Skip Ribbon Commands
Skip to main content
Skip Navigation LinksCVMBS Home > Academics > Clinical Sciences Home > Human-Animal Interaction Studies

 Human-Animal Interaction Studies explores the relationship between humans and animals at both an individual and cultural level.

Human-Animal Interaction Studies


 HAIS Navigation


Welcome to Human-Animal Interaction Studies (HAIS) at Colorado State University. This website is your gateway to professional and scholarly activities at CSU that advance the field of human-animal interactions.

HAIS includes many relevant disciplines, for example: anthropology, animal behavior, art and literature, education, ethics, ethology, history, human medicine, psychology, sociology, and veterinary medicine.


The mission of HAIS is the accurate and timely dissemination of information pertaining to education and research within the broad realm of human-animal interactions.

About Us

HAIS is an interdisciplinary collaborative project that seeks to highlight the strengths of Colorado State University faculty and programs in relation to the cultural study of animals and human-animal interactions. HAIS is led by Clinical Sciences Associate Professor and Director, Dr. Lori Kogan.


  • Publicize relevant HAIS at CSU;
  • Create and promote a community of interested faculty and students;
  • Provide a platform for the development of collaborative HAIS research projects;
  • Coordinate efforts related to HAIS lecture series and conferences;
  • Promote multi-departmental collaboration at CSU regarding HAIS and the human-animal bond;
  • Promote collaboration with other universities surrounding HAIS.


Check back often for news, research, and activities at Colorado State University. You may also "like" us on Facebook to stay informed.


 Human-Animal Interactions in the News

  • Pets Forever, Dr. Lori Kogan, Larimer Humane Society
    ​For the second year, the Larimer Humane Society is using its holiday giving tree to encourage its volunteers and staff to provide pet toys and pet treats to low-income and disabled clients of Pets Forever. The gifts allow clients to provide something special for their animal companions – brightening the holidays for both people and their animals.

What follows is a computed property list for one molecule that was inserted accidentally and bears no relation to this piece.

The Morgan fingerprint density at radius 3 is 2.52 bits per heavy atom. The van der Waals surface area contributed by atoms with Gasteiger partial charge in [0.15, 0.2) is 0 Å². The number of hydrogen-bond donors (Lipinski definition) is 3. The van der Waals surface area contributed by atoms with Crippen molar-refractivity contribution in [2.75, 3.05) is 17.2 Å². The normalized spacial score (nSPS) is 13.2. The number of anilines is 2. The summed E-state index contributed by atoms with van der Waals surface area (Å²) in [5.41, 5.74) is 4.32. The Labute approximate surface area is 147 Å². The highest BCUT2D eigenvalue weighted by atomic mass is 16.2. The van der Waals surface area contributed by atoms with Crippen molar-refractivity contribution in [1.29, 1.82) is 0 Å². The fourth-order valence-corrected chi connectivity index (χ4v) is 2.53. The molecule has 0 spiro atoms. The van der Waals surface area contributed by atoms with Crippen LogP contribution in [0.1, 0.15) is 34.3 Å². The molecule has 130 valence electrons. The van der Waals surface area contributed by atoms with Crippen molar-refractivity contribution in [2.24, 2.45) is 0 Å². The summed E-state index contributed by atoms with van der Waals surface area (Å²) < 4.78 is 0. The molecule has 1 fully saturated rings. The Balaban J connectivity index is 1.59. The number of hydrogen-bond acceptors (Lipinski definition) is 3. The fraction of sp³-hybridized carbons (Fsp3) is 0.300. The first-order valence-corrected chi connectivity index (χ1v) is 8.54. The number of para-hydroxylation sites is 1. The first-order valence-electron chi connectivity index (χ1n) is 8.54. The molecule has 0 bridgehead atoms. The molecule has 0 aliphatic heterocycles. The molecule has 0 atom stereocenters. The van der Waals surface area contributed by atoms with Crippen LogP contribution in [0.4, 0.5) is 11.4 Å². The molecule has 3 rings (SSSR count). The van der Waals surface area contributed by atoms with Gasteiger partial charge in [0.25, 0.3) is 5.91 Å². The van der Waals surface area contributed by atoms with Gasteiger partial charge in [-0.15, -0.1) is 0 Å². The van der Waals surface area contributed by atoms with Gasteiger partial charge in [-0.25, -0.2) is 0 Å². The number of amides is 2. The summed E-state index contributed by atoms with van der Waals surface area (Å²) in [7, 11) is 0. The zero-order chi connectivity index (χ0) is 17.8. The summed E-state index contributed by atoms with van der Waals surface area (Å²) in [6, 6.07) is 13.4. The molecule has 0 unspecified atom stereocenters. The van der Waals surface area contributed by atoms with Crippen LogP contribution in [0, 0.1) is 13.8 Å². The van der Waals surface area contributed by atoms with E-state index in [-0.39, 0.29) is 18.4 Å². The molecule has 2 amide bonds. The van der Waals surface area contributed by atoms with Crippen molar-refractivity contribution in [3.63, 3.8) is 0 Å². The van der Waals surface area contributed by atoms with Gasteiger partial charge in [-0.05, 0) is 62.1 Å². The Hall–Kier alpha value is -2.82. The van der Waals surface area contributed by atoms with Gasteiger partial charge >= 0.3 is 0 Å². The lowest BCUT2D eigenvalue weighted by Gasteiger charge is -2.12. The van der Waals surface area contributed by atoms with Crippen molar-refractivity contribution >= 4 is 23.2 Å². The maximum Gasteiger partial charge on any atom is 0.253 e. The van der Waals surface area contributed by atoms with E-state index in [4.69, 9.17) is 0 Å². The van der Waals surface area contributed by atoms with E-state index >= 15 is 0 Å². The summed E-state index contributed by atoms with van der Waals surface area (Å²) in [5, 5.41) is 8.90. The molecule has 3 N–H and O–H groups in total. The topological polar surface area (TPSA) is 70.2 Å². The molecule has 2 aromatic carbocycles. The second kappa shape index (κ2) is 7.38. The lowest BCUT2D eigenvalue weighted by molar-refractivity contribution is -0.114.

• shelter animal, Dr. Lori Kogan
    ​Dogs in animal shelters were less likely to bark and more likely to sleep to classical music than heavy metal, music specially formulated for animals, or no music, according to a new study by Clinical Sciences Associate Professor, Dr. Lori Kogan.
  • Dr. Lori Kogan, black cats, larimer humane society
    ​Superstitions surrounding black cats might partly explain lower adoption rates in animal shelters, rates that carry fatal implications for the felines, said Dr. Lori Kogan, a Colorado State University associate professor and licensed psychologist who studies human-animal interactions.
  • pets forever, human animal interactions, lori kogan
    ​Pets Forever is a unique community-service program that pairs Colorado State University student volunteers with low-income elderly and disabled people who need help caring for their pets. The program plays a critical role in the lives of homebound pet owners by allowing them to keep the dogs and cats that are an important source of comfort and companionship.